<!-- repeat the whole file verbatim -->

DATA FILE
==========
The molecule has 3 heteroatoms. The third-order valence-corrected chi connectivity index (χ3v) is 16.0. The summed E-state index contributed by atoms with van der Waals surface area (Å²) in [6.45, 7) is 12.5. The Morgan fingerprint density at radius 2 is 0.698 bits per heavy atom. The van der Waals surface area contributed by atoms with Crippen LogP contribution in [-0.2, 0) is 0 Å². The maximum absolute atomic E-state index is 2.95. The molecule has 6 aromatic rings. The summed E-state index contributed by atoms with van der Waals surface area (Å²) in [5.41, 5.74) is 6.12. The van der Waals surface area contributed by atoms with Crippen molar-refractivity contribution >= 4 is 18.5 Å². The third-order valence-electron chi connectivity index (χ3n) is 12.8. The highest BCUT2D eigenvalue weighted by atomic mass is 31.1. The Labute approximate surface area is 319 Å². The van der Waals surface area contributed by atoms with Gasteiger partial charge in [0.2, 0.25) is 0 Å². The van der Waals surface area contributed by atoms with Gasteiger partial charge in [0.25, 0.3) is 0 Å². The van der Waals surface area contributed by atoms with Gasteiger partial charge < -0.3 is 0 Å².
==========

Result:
The molecule has 3 heteroatoms. The third-order valence-corrected chi connectivity index (χ3v) is 16.0. The summed E-state index contributed by atoms with van der Waals surface area (Å²) in [6.45, 7) is 12.5. The Morgan fingerprint density at radius 2 is 0.698 bits per heavy atom. The van der Waals surface area contributed by atoms with Crippen LogP contribution in [-0.2, 0) is 0 Å². The maximum absolute atomic E-state index is 2.95. The molecule has 6 aromatic rings. The summed E-state index contributed by atoms with van der Waals surface area (Å²) in [5.41, 5.74) is 6.12. The van der Waals surface area contributed by atoms with Crippen molar-refractivity contribution >= 4 is 18.5 Å². The third-order valence-electron chi connectivity index (χ3n) is 12.8. The highest BCUT2D eigenvalue weighted by atomic mass is 31.1. The Labute approximate surface area is 319 Å². The van der Waals surface area contributed by atoms with Gasteiger partial charge in [0.2, 0.25) is 0 Å². The van der Waals surface area contributed by atoms with Gasteiger partial charge in [0.25, 0.3) is 0 Å². The van der Waals surface area contributed by atoms with Gasteiger partial charge < -0.3 is 0 Å².